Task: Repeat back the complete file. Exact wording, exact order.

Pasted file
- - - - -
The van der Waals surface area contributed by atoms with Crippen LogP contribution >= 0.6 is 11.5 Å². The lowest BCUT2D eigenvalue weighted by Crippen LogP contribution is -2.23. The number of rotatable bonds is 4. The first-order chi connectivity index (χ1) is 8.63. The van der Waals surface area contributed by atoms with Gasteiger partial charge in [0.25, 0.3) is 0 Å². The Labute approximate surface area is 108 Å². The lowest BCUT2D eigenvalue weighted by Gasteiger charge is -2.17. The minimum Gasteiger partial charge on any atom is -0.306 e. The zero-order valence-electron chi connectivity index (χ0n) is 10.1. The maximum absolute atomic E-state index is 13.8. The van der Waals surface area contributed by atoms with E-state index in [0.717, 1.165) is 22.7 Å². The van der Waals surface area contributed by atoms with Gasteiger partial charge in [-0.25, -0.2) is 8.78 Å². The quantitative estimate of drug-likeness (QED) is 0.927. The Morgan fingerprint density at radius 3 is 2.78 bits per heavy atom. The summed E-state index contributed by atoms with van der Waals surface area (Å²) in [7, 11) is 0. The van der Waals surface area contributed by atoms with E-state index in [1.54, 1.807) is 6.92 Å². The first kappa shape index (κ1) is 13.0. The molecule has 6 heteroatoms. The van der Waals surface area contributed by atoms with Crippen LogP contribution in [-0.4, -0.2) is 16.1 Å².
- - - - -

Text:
The van der Waals surface area contributed by atoms with Crippen LogP contribution >= 0.6 is 11.5 Å². The lowest BCUT2D eigenvalue weighted by Crippen LogP contribution is -2.23. The number of rotatable bonds is 4. The first-order chi connectivity index (χ1) is 8.63. The van der Waals surface area contributed by atoms with Gasteiger partial charge in [0.25, 0.3) is 0 Å². The Labute approximate surface area is 108 Å². The lowest BCUT2D eigenvalue weighted by Gasteiger charge is -2.17. The minimum Gasteiger partial charge on any atom is -0.306 e. The zero-order valence-electron chi connectivity index (χ0n) is 10.1. The maximum absolute atomic E-state index is 13.8. The van der Waals surface area contributed by atoms with E-state index in [0.717, 1.165) is 22.7 Å². The van der Waals surface area contributed by atoms with Gasteiger partial charge in [-0.25, -0.2) is 8.78 Å². The quantitative estimate of drug-likeness (QED) is 0.927. The Morgan fingerprint density at radius 3 is 2.78 bits per heavy atom. The summed E-state index contributed by atoms with van der Waals surface area (Å²) in [7, 11) is 0. The van der Waals surface area contributed by atoms with E-state index in [1.54, 1.807) is 6.92 Å². The first kappa shape index (κ1) is 13.0. The molecule has 6 heteroatoms. The van der Waals surface area contributed by atoms with Crippen LogP contribution in [-0.4, -0.2) is 16.1 Å².